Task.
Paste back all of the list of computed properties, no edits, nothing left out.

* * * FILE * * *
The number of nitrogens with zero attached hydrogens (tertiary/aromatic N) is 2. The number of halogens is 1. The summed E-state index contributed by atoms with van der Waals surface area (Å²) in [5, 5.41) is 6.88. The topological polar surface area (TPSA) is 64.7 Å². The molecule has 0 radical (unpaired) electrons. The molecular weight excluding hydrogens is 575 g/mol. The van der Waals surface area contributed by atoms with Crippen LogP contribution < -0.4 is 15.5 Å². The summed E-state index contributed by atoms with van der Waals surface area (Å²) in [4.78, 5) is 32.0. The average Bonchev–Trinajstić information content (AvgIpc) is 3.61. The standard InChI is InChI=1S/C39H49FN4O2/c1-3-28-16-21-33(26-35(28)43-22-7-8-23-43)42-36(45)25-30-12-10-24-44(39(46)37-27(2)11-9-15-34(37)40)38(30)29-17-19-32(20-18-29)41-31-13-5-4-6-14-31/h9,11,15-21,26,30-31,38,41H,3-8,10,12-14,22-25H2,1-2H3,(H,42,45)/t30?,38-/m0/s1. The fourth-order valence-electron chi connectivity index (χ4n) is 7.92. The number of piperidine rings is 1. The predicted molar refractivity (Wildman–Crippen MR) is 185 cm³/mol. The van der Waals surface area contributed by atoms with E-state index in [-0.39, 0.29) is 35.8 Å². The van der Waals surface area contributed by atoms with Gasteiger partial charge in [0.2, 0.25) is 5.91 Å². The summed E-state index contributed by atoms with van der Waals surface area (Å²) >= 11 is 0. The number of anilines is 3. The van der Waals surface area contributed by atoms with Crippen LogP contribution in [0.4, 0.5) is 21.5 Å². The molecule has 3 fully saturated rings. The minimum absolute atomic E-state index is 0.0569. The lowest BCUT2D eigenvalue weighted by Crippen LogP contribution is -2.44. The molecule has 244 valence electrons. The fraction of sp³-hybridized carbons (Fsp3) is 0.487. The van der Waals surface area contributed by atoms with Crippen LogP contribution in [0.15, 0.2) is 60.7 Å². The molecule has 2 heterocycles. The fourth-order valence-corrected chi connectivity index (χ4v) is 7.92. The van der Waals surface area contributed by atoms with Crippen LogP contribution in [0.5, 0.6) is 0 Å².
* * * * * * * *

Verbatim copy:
The number of nitrogens with zero attached hydrogens (tertiary/aromatic N) is 2. The number of halogens is 1. The summed E-state index contributed by atoms with van der Waals surface area (Å²) in [5, 5.41) is 6.88. The topological polar surface area (TPSA) is 64.7 Å². The molecule has 0 radical (unpaired) electrons. The molecular weight excluding hydrogens is 575 g/mol. The van der Waals surface area contributed by atoms with Crippen LogP contribution < -0.4 is 15.5 Å². The summed E-state index contributed by atoms with van der Waals surface area (Å²) in [4.78, 5) is 32.0. The average Bonchev–Trinajstić information content (AvgIpc) is 3.61. The standard InChI is InChI=1S/C39H49FN4O2/c1-3-28-16-21-33(26-35(28)43-22-7-8-23-43)42-36(45)25-30-12-10-24-44(39(46)37-27(2)11-9-15-34(37)40)38(30)29-17-19-32(20-18-29)41-31-13-5-4-6-14-31/h9,11,15-21,26,30-31,38,41H,3-8,10,12-14,22-25H2,1-2H3,(H,42,45)/t30?,38-/m0/s1. The fourth-order valence-electron chi connectivity index (χ4n) is 7.92. The number of piperidine rings is 1. The predicted molar refractivity (Wildman–Crippen MR) is 185 cm³/mol. The van der Waals surface area contributed by atoms with E-state index in [-0.39, 0.29) is 35.8 Å². The van der Waals surface area contributed by atoms with Gasteiger partial charge in [0.2, 0.25) is 5.91 Å². The summed E-state index contributed by atoms with van der Waals surface area (Å²) >= 11 is 0. The number of anilines is 3. The van der Waals surface area contributed by atoms with Crippen LogP contribution in [0.4, 0.5) is 21.5 Å². The molecule has 3 fully saturated rings. The minimum absolute atomic E-state index is 0.0569. The lowest BCUT2D eigenvalue weighted by Crippen LogP contribution is -2.44. The molecule has 244 valence electrons. The fraction of sp³-hybridized carbons (Fsp3) is 0.487. The van der Waals surface area contributed by atoms with Crippen LogP contribution in [0.15, 0.2) is 60.7 Å². The molecule has 2 heterocycles. The fourth-order valence-corrected chi connectivity index (χ4v) is 7.92. The van der Waals surface area contributed by atoms with Crippen LogP contribution in [0.5, 0.6) is 0 Å².